1. Donald Trump: 150
2. Marco Rubio: 88
3. Jeb Bush: 38
3. Ben Carson: 38
5. John Kasich: 34
6. Scott Walker: 29
7. Ted Cruz: 23
8. Chris Christie: 22
9. Rand Paul: 20
10. Mike Huckabee: 11
These were the Hill's top tweets:
"#GOPdebate side notes: Christie wins best tie. Dr. Carson probably gives nice hugs."
"'they call me jeb because I earned it. and they call me Jeb! because I have a terrible graphic designer.'"
"trump is just shruggie with hair. ¯\_(ツ)_/¯ "
"Donald Trump just endorsed pay to play. I'm just working a broken system, guys. #FoxDebate"
"'When they call, I give.' Remind me to call Trump!"
"Why on earth did Donald Trump want Hillary Clinton at his wedding? This is a confusing aside but I like it. #GOPDebate"
"Under Trump's rules for political giving...a lot of politicians owe me a wedding gift. #GOPDebate #FOXNEWSDEBATE"
"The donation from Trump to Hillary we should be talking about is him Ross Perot-ing the eventual GOP nominee"
"Jeb! on Iraq: I last prepped for this question 8 weeks ago"
"Trump's foreign policy: Trump Hotels everywhere!!! #GOPDebate"
"I love that during the break, all the candidates congregate to the sides of the stage and talk...... Except Trump. #nofriends"
"You can't ignore Trump, he dominates the debate!"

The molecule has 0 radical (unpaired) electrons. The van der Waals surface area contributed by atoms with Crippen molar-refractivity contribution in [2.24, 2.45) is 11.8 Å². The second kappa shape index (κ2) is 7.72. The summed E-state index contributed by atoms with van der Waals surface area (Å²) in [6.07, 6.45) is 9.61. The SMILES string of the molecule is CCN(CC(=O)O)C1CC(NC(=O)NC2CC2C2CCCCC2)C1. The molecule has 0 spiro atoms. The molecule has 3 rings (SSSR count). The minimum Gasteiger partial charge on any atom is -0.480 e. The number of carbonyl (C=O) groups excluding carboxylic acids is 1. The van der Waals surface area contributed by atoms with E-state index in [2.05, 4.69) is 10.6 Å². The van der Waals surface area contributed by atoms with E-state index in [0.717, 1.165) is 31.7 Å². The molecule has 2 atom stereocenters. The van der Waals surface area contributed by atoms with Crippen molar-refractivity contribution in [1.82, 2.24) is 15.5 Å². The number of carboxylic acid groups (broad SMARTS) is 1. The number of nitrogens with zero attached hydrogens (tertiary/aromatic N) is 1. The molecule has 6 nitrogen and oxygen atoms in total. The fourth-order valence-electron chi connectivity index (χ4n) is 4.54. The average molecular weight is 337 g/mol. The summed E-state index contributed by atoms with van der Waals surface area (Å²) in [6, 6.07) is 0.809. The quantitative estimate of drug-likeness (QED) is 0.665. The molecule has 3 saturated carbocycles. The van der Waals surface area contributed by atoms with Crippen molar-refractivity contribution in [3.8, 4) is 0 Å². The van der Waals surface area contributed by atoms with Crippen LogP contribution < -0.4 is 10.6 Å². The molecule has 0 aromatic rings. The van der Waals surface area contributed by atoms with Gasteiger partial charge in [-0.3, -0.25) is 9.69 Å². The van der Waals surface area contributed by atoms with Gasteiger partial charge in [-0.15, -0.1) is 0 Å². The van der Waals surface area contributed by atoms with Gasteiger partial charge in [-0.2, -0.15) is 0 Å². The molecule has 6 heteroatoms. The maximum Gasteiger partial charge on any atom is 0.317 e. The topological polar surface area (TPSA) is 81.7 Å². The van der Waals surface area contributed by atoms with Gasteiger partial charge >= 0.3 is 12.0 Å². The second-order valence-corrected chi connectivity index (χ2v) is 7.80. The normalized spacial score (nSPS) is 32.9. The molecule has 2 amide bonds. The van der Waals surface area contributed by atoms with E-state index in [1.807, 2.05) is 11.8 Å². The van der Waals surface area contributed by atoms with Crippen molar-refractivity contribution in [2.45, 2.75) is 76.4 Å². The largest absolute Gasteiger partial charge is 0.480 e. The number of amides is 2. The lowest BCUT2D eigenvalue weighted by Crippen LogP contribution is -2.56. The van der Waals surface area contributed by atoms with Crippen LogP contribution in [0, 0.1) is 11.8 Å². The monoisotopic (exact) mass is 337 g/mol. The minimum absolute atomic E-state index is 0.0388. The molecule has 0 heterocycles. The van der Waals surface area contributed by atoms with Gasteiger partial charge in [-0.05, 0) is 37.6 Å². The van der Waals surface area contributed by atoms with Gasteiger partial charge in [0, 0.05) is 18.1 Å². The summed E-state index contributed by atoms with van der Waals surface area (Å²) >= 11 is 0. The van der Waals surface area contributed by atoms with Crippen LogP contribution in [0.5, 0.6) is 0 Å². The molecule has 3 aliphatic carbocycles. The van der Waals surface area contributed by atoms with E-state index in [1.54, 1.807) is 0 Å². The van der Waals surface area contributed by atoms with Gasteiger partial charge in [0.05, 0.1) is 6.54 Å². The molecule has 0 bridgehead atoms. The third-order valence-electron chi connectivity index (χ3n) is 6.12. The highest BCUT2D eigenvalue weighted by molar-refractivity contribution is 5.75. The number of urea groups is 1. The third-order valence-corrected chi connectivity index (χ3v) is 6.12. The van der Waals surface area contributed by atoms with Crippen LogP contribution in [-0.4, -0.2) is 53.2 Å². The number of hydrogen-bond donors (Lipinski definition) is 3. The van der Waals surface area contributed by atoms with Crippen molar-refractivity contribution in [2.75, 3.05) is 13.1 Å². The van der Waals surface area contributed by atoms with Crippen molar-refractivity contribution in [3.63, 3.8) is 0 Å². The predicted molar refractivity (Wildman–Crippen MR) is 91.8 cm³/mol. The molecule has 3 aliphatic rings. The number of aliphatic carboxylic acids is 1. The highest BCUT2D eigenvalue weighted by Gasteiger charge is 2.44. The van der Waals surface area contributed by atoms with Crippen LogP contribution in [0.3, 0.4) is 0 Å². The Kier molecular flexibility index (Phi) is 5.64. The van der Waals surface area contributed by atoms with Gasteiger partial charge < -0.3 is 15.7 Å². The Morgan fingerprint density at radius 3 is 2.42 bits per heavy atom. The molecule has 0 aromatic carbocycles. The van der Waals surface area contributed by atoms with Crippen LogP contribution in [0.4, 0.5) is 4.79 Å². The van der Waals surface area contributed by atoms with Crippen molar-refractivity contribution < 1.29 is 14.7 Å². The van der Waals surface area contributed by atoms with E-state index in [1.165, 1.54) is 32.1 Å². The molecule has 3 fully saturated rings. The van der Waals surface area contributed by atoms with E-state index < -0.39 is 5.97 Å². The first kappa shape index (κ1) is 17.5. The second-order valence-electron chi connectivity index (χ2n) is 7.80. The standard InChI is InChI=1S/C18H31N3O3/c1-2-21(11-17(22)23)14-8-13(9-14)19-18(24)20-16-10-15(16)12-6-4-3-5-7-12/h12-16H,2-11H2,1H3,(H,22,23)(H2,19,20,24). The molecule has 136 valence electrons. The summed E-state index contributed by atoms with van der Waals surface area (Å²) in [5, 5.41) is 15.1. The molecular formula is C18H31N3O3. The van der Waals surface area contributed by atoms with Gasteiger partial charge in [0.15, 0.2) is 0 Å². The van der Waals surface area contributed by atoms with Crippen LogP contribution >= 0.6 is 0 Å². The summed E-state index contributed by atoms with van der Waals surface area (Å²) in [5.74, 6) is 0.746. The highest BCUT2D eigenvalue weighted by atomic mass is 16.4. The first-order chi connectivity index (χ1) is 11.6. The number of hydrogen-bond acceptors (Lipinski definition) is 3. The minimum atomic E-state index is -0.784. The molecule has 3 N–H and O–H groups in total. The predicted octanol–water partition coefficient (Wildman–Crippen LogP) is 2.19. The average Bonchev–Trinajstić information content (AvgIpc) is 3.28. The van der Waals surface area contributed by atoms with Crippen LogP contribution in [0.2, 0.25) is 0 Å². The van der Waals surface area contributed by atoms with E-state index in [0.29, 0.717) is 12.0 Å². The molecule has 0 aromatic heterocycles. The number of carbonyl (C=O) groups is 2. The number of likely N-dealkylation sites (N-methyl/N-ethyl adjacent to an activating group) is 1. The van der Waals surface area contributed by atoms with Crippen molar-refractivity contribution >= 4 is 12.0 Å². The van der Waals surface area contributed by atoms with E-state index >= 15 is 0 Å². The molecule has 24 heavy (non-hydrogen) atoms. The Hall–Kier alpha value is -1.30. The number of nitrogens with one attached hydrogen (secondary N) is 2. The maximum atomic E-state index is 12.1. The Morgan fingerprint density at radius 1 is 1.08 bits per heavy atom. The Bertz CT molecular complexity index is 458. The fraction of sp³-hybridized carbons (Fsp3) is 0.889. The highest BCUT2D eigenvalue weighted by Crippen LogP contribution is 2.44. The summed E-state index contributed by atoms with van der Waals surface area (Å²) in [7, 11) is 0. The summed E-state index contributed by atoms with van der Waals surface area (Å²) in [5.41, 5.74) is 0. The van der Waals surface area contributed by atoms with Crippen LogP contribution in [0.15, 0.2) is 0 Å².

Twenty-something Frank Broomell may have lost the congressional primary fight against a "political machine" in New Jersey last year, but now he's taken a place in a lower-profile position on the Hill.
Frank Broomell launched a long-shot campaign for New Jersey's First Congressional District seat in 2014 while earning a master's in international and global affairs from the Harvard Kennedy School of Government. He fell to Rep. Donald Norcross (D-N.J.) in the primary and has now joined the office of Rep. Ann McLane Kuster (D-N.H.) as a legislative assistant.
Broomell, a Marine, jumped into the race to challenge the status quo, he told The GW Hatchet last year. He graduated with a bachelor's in international affairs, conflict and security from George Washington University's Elliott School of International Affairs in 2009.
"I know a lot of young adults who know that just because something has existed a certain way, doesn't mean it should always exist that way," Broomell told the newspaper. "Coming from outside of the political machine adds onto that renewed vigor and energy."
Broomell is covering a range of issues for Kuster, including abortion, armed forces and national security, crime and law enforcement, education, families, foreign trade and international finance, health, housing and community development, international affairs, law, social welfare, veterans' affairs and women's issues.